NEW YORK — It was just two guys talking football and posing for pictures with a big bronze trophy on Friday.

The day before the Heisman Trophy presentation, Wisconsin running back Melvin Gordon and Alabama wide receiver Amari Cooper answered questions about their sensational seasons, their coaches, their chances to upset Oregon quarterback Marcus Mariota and win college football’s most famous individual award, and who might win the national championship.

Cooper wisely passed on making a prediction about how the top-ranked Crimson Tide will do in the College Football Playoff against Ohio State.

Gordon, however, said he’s leaning toward ‘Bama. So much for Big Ten solidarity.

That was about as close to a scandal as you will find at this year’s Heisman ceremony, a welcome departure from recent years for many fans and voters.

“You hate to think the guy you’re voting for might have done something awful in his personal life away from football,” said Kyle Ringo, a Heisman voter who works for the Boulder Daily Camera in Colorado.

Whether character should count in Heisman voting has been a hot topic in three of the last four years.

Not so much this time around as Mariota, Gordon and Cooper have steered clear of serious public missteps.

“I think character is really important in everything,” Cooper said.

Last season, Florida State quarterback Jameis Winston won the Heisman in a landslide, a little more than a week after a Florida prosecutor decided not to charge him with sexual assault. Winston was accused of rape by a female Florida State student.

This year Winston was cited for shoplifting in the offseason and suspended for a game in September for shouting an obscene internet meme in a campus cafeteria.

“Once those events happened, I decided to exclude him this year,” said Gene Frenette, of the Florida Times-Union in Jacksonville.

Winston’s numbers have fallen off in his sophomore season. He has 17 interceptions in 13 games compared to 10 in 14 last year, but he also has guided the Seminoles to another unbeaten regular season and a spot in the College Football Playoff semifinals against Oregon and Mariota.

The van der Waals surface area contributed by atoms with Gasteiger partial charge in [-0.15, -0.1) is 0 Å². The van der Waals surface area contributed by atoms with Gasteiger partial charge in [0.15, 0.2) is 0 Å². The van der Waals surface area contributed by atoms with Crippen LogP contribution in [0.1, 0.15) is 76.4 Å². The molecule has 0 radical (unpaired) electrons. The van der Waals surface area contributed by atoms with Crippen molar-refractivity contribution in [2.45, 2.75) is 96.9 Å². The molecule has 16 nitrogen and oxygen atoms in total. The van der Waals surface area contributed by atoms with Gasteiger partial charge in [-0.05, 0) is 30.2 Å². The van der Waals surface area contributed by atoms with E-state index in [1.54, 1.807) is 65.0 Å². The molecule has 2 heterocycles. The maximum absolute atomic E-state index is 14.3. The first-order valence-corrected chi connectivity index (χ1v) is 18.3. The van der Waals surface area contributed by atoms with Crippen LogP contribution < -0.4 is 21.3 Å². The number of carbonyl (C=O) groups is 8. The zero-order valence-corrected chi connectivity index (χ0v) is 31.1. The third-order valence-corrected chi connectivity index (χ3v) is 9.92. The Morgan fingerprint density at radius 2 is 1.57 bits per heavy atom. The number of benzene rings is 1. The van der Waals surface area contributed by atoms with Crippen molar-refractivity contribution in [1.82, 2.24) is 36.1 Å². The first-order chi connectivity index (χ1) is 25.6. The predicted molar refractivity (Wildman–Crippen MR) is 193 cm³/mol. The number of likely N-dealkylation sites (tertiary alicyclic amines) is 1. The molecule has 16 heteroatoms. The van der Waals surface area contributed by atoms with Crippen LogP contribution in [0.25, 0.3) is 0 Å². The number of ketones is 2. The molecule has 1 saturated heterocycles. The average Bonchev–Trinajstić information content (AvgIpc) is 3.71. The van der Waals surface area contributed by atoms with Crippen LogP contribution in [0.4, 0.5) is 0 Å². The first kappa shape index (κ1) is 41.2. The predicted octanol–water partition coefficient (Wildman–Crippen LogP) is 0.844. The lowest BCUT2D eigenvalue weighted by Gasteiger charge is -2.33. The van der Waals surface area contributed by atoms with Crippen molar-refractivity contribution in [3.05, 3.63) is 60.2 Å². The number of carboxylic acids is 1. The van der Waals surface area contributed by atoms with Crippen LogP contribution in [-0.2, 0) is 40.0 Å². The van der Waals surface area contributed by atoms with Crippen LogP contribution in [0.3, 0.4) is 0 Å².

“He’s probably not here because of the off-the-field issues,” Gordon said about Winston before praising the quarterback’s play.

In 2012, Texas A&M quarterback Johnny Manziel came to the Heisman presentation with a preseason arrest on his record that nearly got him thrown off the team before he could become Johnny Football.

Two years before that, Auburn’s Cam Newton was asked if he thought he would get to keep the Heisman following his victory. The NCAA had investigated Newton’s recruitment, found his father had tried to peddle his son’s commitment for money, but cleared the quarterback of any wrongdoing.

“The lack of any off-the-field stuff did make (voting) much easier and I think better for college football in general,” said voter Tim Griffin of the San Antonio Express-News.

Mariota was not in New York on Friday because he was picking up another trophy. The junior was in Baltimore for the presentation of the Johnny Unitas Golden Arm Award.

WISCONSIN: Athletic director Barry Alvarez said he hasn’t offered the Badgers’ football coaching job to anyone, including current Pittsburgh coach and apparent front-runner Paul Chryst.

Alvarez said state law prevents the university from making an offer to anyone before Wednesday, the date given in a job posting that went up after Gary Andersen’s departure this week for Oregon State.

The Milwaukee Journal Sentinel reported that Alvarez met with Chryst in Florida, where Alvarez was attending an Outback Bowl promotion.

OKLAHOMA STATE: Star running back Tyreek Hill was arrested Thursday night, accused of punching and choking his girlfriend.

According to a report from the Stillwater Police department, the woman said she and Hill had an argument that escalated into physical violence. She said she was punched in the face and stomach, had a busted lip and was choked.